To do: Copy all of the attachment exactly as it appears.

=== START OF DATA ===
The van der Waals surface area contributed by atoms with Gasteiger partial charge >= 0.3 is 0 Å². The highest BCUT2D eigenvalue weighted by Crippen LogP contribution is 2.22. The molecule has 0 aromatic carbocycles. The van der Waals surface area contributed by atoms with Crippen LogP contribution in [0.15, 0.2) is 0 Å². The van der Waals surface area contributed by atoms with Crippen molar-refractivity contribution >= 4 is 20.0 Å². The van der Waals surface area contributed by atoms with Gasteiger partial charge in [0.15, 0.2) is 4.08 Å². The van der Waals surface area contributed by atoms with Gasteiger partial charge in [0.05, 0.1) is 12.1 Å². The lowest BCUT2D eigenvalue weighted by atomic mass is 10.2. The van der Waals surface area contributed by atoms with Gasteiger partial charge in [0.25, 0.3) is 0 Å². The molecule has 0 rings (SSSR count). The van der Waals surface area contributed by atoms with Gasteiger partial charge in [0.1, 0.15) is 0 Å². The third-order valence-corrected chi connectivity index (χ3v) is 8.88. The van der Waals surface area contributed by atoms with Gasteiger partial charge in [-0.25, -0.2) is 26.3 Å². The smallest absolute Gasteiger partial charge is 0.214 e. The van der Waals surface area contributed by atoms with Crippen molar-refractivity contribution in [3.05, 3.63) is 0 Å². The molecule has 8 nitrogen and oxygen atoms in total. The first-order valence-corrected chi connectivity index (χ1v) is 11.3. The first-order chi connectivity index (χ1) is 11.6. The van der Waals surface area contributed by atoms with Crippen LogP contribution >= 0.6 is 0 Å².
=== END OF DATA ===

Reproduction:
The van der Waals surface area contributed by atoms with Gasteiger partial charge >= 0.3 is 0 Å². The highest BCUT2D eigenvalue weighted by Crippen LogP contribution is 2.22. The molecule has 0 aromatic carbocycles. The van der Waals surface area contributed by atoms with Crippen LogP contribution in [0.15, 0.2) is 0 Å². The van der Waals surface area contributed by atoms with Crippen molar-refractivity contribution >= 4 is 20.0 Å². The van der Waals surface area contributed by atoms with Gasteiger partial charge in [0.15, 0.2) is 4.08 Å². The van der Waals surface area contributed by atoms with Gasteiger partial charge in [0.05, 0.1) is 12.1 Å². The lowest BCUT2D eigenvalue weighted by atomic mass is 10.2. The van der Waals surface area contributed by atoms with Gasteiger partial charge in [0.25, 0.3) is 0 Å². The molecule has 0 rings (SSSR count). The van der Waals surface area contributed by atoms with Gasteiger partial charge in [0.1, 0.15) is 0 Å². The third-order valence-corrected chi connectivity index (χ3v) is 8.88. The van der Waals surface area contributed by atoms with Gasteiger partial charge in [-0.25, -0.2) is 26.3 Å². The smallest absolute Gasteiger partial charge is 0.214 e. The van der Waals surface area contributed by atoms with Crippen molar-refractivity contribution in [3.05, 3.63) is 0 Å². The molecule has 8 nitrogen and oxygen atoms in total. The first-order valence-corrected chi connectivity index (χ1v) is 11.3. The first-order chi connectivity index (χ1) is 11.6. The van der Waals surface area contributed by atoms with Crippen LogP contribution >= 0.6 is 0 Å².